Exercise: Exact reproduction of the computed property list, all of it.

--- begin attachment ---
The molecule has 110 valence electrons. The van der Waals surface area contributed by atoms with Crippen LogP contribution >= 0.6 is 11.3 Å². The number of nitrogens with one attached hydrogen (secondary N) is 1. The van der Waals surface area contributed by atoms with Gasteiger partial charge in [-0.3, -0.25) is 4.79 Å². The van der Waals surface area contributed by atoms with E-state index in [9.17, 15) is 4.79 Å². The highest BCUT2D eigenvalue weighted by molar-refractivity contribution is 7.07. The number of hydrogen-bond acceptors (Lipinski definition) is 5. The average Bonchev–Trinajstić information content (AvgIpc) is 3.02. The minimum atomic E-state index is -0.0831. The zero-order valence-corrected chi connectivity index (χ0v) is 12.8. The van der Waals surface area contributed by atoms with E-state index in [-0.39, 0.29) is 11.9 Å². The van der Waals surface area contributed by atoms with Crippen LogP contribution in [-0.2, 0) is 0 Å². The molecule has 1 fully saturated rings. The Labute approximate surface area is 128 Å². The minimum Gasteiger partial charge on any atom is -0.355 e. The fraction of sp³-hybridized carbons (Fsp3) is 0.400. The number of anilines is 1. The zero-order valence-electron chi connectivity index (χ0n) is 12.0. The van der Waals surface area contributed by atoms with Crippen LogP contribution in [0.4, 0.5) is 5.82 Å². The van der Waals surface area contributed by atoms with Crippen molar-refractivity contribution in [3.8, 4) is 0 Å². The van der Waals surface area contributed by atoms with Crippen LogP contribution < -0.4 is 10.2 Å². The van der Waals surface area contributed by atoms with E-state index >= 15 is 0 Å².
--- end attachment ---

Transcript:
The molecule has 110 valence electrons. The van der Waals surface area contributed by atoms with Crippen LogP contribution >= 0.6 is 11.3 Å². The number of nitrogens with one attached hydrogen (secondary N) is 1. The van der Waals surface area contributed by atoms with Gasteiger partial charge in [-0.3, -0.25) is 4.79 Å². The van der Waals surface area contributed by atoms with E-state index in [9.17, 15) is 4.79 Å². The highest BCUT2D eigenvalue weighted by molar-refractivity contribution is 7.07. The number of hydrogen-bond acceptors (Lipinski definition) is 5. The average Bonchev–Trinajstić information content (AvgIpc) is 3.02. The minimum atomic E-state index is -0.0831. The zero-order valence-corrected chi connectivity index (χ0v) is 12.8. The van der Waals surface area contributed by atoms with E-state index in [-0.39, 0.29) is 11.9 Å². The van der Waals surface area contributed by atoms with Crippen LogP contribution in [-0.2, 0) is 0 Å². The molecule has 1 fully saturated rings. The Labute approximate surface area is 128 Å². The minimum Gasteiger partial charge on any atom is -0.355 e. The fraction of sp³-hybridized carbons (Fsp3) is 0.400. The number of anilines is 1. The zero-order valence-electron chi connectivity index (χ0n) is 12.0. The van der Waals surface area contributed by atoms with Crippen LogP contribution in [0.4, 0.5) is 5.82 Å². The van der Waals surface area contributed by atoms with Crippen molar-refractivity contribution in [3.8, 4) is 0 Å². The van der Waals surface area contributed by atoms with Crippen LogP contribution < -0.4 is 10.2 Å². The van der Waals surface area contributed by atoms with E-state index >= 15 is 0 Å².